Review: HP Mini 5101

By Jamie Bsales | Posted August 11, 2009

Love ’em or hate ’em, there’s no denying that netbooks are a trend to be reckoned with. In fact, these compact, affordable computing and communications companions could account for 17 percent of total notebook unit volume in 2009, according to market-research firm Displaybank, up from 11 percent in 2008.

Of course, the vast majority of netbooks released to date have been aimed at consumer buyers, with designs tailored to the fickle fashionista crowd and an unspoken understanding that once the novelty wore off the machines would be relegated to a drawer like last year’s handbag. HP is trying to change that perception with more serious netbook models aimed at business buyers, such as the HP Mini 2150 and its latest, the HP Mini 5101.

Business-minded Design

While most netbooks sport a candy-colored plastic shell, the Mini 5101 is wrapped in magnesium alloy and aluminum to increase its durability while also keeping its weight down to a scant 2.6 pounds. The black anodized aluminum lid looks sophisticated, so you won’t feel like you’re pulling out a toy at a business meeting, and the aqua LEDs lend to the upscale feel.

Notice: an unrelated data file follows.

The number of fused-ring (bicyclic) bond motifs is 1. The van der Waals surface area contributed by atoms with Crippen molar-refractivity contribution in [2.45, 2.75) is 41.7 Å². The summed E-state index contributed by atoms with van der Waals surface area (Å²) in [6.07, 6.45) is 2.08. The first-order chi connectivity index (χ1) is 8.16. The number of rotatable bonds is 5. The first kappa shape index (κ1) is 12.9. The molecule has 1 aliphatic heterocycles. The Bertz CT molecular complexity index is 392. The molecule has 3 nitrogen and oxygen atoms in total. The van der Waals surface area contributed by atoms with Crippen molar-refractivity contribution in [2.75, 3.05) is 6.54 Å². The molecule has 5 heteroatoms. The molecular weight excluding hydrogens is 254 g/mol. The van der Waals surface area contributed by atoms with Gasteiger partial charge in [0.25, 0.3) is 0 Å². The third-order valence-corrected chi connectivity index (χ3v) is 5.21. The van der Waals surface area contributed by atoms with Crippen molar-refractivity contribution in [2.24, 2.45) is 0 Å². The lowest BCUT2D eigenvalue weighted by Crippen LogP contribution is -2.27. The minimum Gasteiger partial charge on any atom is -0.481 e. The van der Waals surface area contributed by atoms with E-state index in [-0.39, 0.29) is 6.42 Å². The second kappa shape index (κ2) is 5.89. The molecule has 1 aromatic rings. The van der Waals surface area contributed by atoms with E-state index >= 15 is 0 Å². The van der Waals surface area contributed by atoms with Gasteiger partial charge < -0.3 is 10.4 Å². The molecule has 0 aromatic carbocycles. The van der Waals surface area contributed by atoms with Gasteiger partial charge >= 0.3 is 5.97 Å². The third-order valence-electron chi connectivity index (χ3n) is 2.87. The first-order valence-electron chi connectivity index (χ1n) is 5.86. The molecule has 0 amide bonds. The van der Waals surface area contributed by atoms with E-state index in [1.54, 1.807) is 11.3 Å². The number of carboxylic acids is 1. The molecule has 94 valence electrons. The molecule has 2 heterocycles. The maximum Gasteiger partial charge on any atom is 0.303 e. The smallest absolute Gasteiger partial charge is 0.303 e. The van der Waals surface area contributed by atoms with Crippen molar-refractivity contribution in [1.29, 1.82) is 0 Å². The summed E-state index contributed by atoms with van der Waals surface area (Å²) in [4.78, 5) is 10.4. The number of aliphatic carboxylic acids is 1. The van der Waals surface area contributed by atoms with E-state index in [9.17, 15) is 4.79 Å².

Also enhancing durability are the machine’s spill-resistant keyboard and the active protection for its hard drive. Dubbed HP 3D DriveGuard, the feature helps safeguard your data by relying on a three-axis digital accelerometer chip that acts as a motion sensor. Should the chip sense a sudden movement or shock, it sends a command to temporarily park the hard-drive head to avoid contact with the drive platter and potential data loss.

One of the biggest criticisms leveled at netbooks has been their cramped keyboards, and Mini 5101 goes a long way to correcting that: HP engineers squeezed in a keyboard that is 95 percent the size of a traditional laptop keyboard and larger even than the keyboards on some ultraportable laptops. Typing on the flat-top keys is fairly comfortable; although the keys don’t have the up-down travel and feel of a regular keyboard, the experience is better than on most other netbooks in the class.